Wednesday, January 24

How To Find Inspiration To Write Your Picture Book (by Lindsay Ward)

Hello all! I've got quite the pleasure of introducing this guest post's author, Lindsay Ward, who recently published her newest picture book, Don't Forget Dexter!, the first in her new Dexter T. Rexter series (which earned a starred review from Kirkus!). She is also the author and illustrator of Brobarians (which I reviewed back here), Henry Finds His Word, and When Blue Met Egg. Her book Please Bring Balloons was also made into a play. And today, she's sharing with us her techniques for finding the inspirations for her books...

About the Book

Don't Forget Dexter!
(Dexter T. Rexter #1)
Lindsay Ward

Two Lions (December 1, 2017)

"Introducing Dexter T. Rexter, the toughest, coolest dinosaur ever. At least he likes to think so.

When his best friend, Jack, leaves him behind at the doctor’s office, Dexter T. Rexter panics. First he tries to find Jack. Then he sings their special song. Then he sings their special song even louder. But when Jack still doesn’t appear, Dexter starts to wonder. What if he’s being replaced by another toy? It can’t be—after all, he can STOMP, RAWR, and CHOMP! Right? Right?!

This hilariously neurotic dinosaur will do whatever it takes to get his friend back—even asking the reader’s advice—in this first book of a brand-new series."

How To Find Inspiration For Your Picture Book
By Lindsay Ward

Every single book I’ve ever written has come from a personal experience. As cliché as it sounds, there is something to be said for writing what you know. I’ve always found it to work for me.

Usually I come up with a concept first, then I flesh out the manuscript. I tend to revise over and over again until it feels just right when I read the story aloud. I like to think of it as a very Goldilocks approach to writing.

Once I’ve settled on the manuscript, then I begin to draw. I spend a lot of time getting to know my characters. What are their likes and dislikes? How would they sound? What makes them happy? And so forth. The more I know them, the better I can write and draw them. They feel real to me because they all derived from an experience I had at some point in my life:

Don’t Forget Dexter!—I was pregnant with my first child when my husband had to get a shot prior to our son’s birth. While waiting to get the shot, my husband texted me a photo of a toy dinosaur that had been abandoned beneath a chair. Following the photo he texted “well, they left me here.” Dexter’s voice immediately popped into my head and I sat down to write his story.

Brobarians—Movie night with my husband watching Conan the Barbarian. Seriously. You never know when John Milius and Arnold Schwarzenegger will influence you to write a children’s book...

The Importance of Being 3—Graduate school application prompt: tell a story using the number 3.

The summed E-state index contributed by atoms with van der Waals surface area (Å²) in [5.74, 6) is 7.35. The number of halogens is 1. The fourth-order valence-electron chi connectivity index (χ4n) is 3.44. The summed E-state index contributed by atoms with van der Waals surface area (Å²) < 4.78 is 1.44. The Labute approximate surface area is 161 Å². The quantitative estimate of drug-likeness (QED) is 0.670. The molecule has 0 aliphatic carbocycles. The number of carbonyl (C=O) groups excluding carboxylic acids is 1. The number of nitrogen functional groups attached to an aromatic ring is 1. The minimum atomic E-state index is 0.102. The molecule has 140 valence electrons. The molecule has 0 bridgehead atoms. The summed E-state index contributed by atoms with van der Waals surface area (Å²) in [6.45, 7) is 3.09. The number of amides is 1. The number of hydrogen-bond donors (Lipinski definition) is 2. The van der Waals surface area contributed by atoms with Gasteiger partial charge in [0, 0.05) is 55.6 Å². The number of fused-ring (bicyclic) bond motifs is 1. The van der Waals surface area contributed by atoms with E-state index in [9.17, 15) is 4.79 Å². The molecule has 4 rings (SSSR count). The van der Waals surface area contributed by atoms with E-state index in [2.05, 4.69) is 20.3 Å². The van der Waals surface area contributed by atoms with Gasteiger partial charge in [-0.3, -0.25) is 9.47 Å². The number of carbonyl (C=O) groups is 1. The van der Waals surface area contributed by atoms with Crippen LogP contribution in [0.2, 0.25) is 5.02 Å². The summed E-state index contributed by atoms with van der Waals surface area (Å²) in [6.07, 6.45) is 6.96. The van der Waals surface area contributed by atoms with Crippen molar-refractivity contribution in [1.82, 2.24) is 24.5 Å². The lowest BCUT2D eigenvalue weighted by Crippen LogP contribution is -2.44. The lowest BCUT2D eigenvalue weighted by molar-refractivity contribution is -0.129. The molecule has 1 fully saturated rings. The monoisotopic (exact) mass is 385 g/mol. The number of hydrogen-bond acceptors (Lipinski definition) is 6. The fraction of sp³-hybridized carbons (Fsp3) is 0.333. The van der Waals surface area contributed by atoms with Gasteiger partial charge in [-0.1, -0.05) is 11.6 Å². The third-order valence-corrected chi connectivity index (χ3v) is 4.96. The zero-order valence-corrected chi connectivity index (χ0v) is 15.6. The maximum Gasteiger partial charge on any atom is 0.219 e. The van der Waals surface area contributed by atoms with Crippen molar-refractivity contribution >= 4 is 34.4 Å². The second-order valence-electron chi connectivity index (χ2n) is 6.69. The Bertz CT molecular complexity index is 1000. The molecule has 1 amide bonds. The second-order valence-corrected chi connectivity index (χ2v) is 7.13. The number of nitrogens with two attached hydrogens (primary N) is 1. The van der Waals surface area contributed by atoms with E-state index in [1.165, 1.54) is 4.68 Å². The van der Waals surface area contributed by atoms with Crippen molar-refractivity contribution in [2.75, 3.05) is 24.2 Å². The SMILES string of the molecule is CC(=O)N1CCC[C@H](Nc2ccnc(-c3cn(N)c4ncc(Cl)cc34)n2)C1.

Rosco vs. the Baby—I used to live next door to a dog named Rosco who never stopped barking. Oddly enough the couple who owned Rosco ended up having twins after I wrote the ending of the book. True story.

Henry Finds His Word—I had lunch with a good friend of mine and her son when he was just starting to talk.

Please Bring Balloons—A combination of being an only child, my love for the magic of snow, and the fact that my parents used to paint carousels for a living.

When Blue Met Egg—My love letter to New York, after living there briefly during college.

You never know where an idea will come from. Usually it’s when you least expect it, which has certainly been my experience. I try to be observant, enjoy the world around me, and keep a notebook handy...just in case.

Lindsay Ward was inspired to write this book after her husband texted her a photo of a toy dinosaur abandoned at a doctor’s office. The caption read: “Well, they left me here.” Lindsay thought it was so funny that she sat down to write Dexter’s story immediately. Most days you can find Lindsay writing and sketching at her home in Peninsula, Ohio, where she lives with her family. Learn more about her online at or on Twitter: @lindsaymward.

Thursday, January 4

And Now, Back To Our Regularly Scheduled Programming...Sort Of

Sometimes, life is like...

and then it just...

and you feel like...

and so you take a short break from the blog.

Okay, okay, so life wasn't that dramatic. But I have added quite a bit to my to-do list with two kids to raise and an elementary school library to run. So there will be some changes coming to the blog. First and foremost, you can see my new review policy here. Basically, I won't be posting as many reviews here, just my top choices each month. I'll still be welcoming guest posts, however, and posting the occasional helpful tidbit I've learned on the job (including displays, lesson-helps, and such).

Also, look forward to a new advertising policy page coming your way and the creation of a newsletter.'s still going to be Literary Hoots, just with a tad fewer hoots... cool? Cool.